Natural Resources, 2011, 2, 107-113
doi:10.4236/nr.2011.22015 Published Online June 2011 (
Copyright © 2011 SciRes. NR
The Factors on Removal of Zinc Cation from
Aqueous Solution by Bentonite
Shuli Ding1, Juanjuan Shen1, Bohui Xu1, Qinfu Liu2, Yuzhuang Sun1
1Key Laboratory of Resources Reconnaissance of Hebei Province, Hebei University of Engineering, Handan, China; 2 School of
Resources and Safety Engineering, China University of Mining & Technology, Beijing, China.
Received January 29th, 2011; revised March 7th, 2011; accepted March 15th, 2011.
The removing zinc cation from aqueous solution by Ca-bentonite and Na-exchanged bentonite was studied. The factors
such as the initial concentration of Zn2+, the liquid-to-solid ratio, pH, adsorption time, stirring speed, coexisting ions,
temperature and bentonite particle size were investigated. The results show that the adsorption process of bentonite
accorded with the Freundlich isotherm model, the removal of Zn2+ by Ca-bentonite and Na-exchanged bentonite
reached equilibrium in 2 h, and adsorption of Na- bentonite was superior to Ca-bentonite. The adsorption rate of zinc
increased with increasing pH, temperature, stirring speed, time span and with decreasing bentonite particle, the initial
concentration of Zn2+ and the liquid-to-solid ratio. In mixed solution which contains Pb2+and Cr6+, Pb2+ has no influ-
ence on the removal of Zn2+ by both the bentonites while Cr6+can decease it.
Keywords: Bentonite, Zn2+, Adsorption
1. Introduction
Heavy metals are typical and persistent environmental
pollutants. Because of its toxicity and nonbiodegradable
nature, metals are of special significance. The presence
of heavy metals in wastewater and surface water is be-
coming a severe environmental and public health prob-
lem. Recently, natural materials, which are good sorbents
and inexpensive have received much attention in heavy
metal wastewater treatment [1-3]. Bentonite is the most
abundant phyllosilicate mineral and its main mineral
component is montmorillonite. Bentonite which was
used in wastewater treatment has the advantage of simple
device, low cost, no repollution etc.
The adsorption capacity of montmorillonite for heavy
metal ions has been concerned since 1960s [4-8]. In lit-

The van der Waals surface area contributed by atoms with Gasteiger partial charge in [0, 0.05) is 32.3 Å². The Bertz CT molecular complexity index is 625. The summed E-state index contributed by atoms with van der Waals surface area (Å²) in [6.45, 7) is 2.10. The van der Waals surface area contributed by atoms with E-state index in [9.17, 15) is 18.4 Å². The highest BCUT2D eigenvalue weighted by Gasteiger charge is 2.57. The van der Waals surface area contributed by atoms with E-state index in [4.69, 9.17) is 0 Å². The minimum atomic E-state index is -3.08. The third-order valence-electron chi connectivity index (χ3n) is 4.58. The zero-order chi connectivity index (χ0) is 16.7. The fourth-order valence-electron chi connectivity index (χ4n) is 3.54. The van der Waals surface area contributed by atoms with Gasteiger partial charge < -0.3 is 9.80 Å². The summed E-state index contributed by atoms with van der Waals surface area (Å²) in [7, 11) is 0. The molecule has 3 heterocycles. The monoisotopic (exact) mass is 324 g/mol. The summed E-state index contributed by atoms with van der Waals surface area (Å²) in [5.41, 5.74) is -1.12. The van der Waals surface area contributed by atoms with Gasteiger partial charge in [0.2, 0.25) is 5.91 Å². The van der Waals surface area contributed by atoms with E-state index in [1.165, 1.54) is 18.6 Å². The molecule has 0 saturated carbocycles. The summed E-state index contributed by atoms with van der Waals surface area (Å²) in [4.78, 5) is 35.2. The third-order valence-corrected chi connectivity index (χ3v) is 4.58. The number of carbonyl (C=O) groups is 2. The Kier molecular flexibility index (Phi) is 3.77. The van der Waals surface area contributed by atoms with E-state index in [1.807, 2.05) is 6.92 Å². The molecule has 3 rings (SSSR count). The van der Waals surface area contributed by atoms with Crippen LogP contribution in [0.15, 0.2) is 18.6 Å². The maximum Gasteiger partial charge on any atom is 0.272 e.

erature various types of bentonite adsorbents have been
cited. H. Omar et al. [9] investigated the adsorption po-
tential of raw and formaldehyde modified-bentonite for
the removal of 60Co radionuclide from radioactive waste
solutions. S. T. Akar et al. [10] combined white rot fungi
and montmorillonite, this proposed was successfully
used to sequester of copper ions from real wastewater in
continuous mode. E. Alvarez-Ayuso et al. [11], con-
cluded that both the Ca-montmorillonite and na-mont-
morillonite can remove heavy metals from the industrial
effluent efficiently. W. Matthes et al [12]. studied sorp-
tion of Al and Zr-hydroxy intercalated and pillared ben-
tonite and found that the adsorption of heavy metal by
montmorillonite was majorly due to the coordination of
surface hydroxyl groups as well as the interchange with
cation among crystal layers.
The major objective of this work is to study the ad-
sorption of Zn2+ in aqueous solution as well as its influ-
encing factors. Handan Ca-bentonite and Na-exchanged
bentonite were used in the experiments with the view to
discovering their metal ion recovery potential from ef-
fluents. The adsorption effect of Cr6+ and Pb2+ compete
with Zn2+ in aqueous solution was analyzed.
2. Materials and Methods
2.1. Equipment
The X-ray diffraction (D/max-2200 diffractometer at a
scanning speed 4˚ (2θ)/min, using CuK α radition at
40kV, 100mA) was used to identify the Mineral compo-
sition. 721 model spectro-photometer was used to meas-
ure the content of Zn2+, Cr6+ and Pb2+ in solutions. Also,
the AW120 electron balance, HJ-5 constant temperature
magnetic force beater, pHS-3C acidimeter, anion and
cation exchange column, GL-20G-model high-speed
refrigerated centrifuge and some other instruments were
108 The Factors on Removal of Zinc Cation from Aqueous Solution by Bentonite
used in experiments.
2.2. Materials
The Ca-bentonite M-1 was obtained from Handan district
(Hebei Province, China). It was purified in the laboratory
to remove carbonates, iron, hydroxide and organic matter.
The bentonite was then crushed, ground, sieved through
200 mesh and dried at 105˚C in an oven. Its mineralogi-
cal composition, chemical components and physico-
chemical properties are listed in Table 1 to 3 respec-
All the other reagents used were of analytical grade
and were obtained from Merck (Darmstadt, Germany).
Metal salts of ZnCl2·2H2O, Pb(NO3)2, potassium di-
chromate(K2Cr2O7) were used to prepare metal ion solu-
tions. The solutions (1000 g/L) were prepared by dis-
solving appropriate amounts of metal salts in doubly
distilled water. The working solutions were prepared by
diluting the stock solutions to appropriate volumes. pH
adjustments of these solutions were made by 0.01, 0.1
and 1 M HNO3 and NaOH solutions.
2.3. Preparation of Na-Bentonite
The Na-exchanged bentonite M-2 was prepared as fol-
lows: the raw bentonite M-1 was mixed up with Na2CO3
according to 100:3, the slurry was made with deionized
Table 1. Mineral composition of Ca-bentonite
Mineral Percentage
calcium montmorillonite 61.7
kaolinite 0 ~ 6
illite 2 ~ 8
feldspar 2 ~ 11
quartz 2 ~ 9
gypsum 2 ~ 20
cristobalite 1 ~ 8
Table 2. Chemical component of Ca-bentonite
Components Percentage
SiO2 61.10
Al2O3 18.19
Fe2O3 5.48
CaO 1.59
MgO 1.90
Na2O 1.30
K2O 1.28
TiO2 0.54
LOI (loss on ignition) 8.62
Table 3. Physicochemical properties of Ca-bentonite
Properties Value
Cation exchange capacity (mmol/g) 0.61
Specific surface area (m2/g) 20
Colloid index (mL/g) 4.13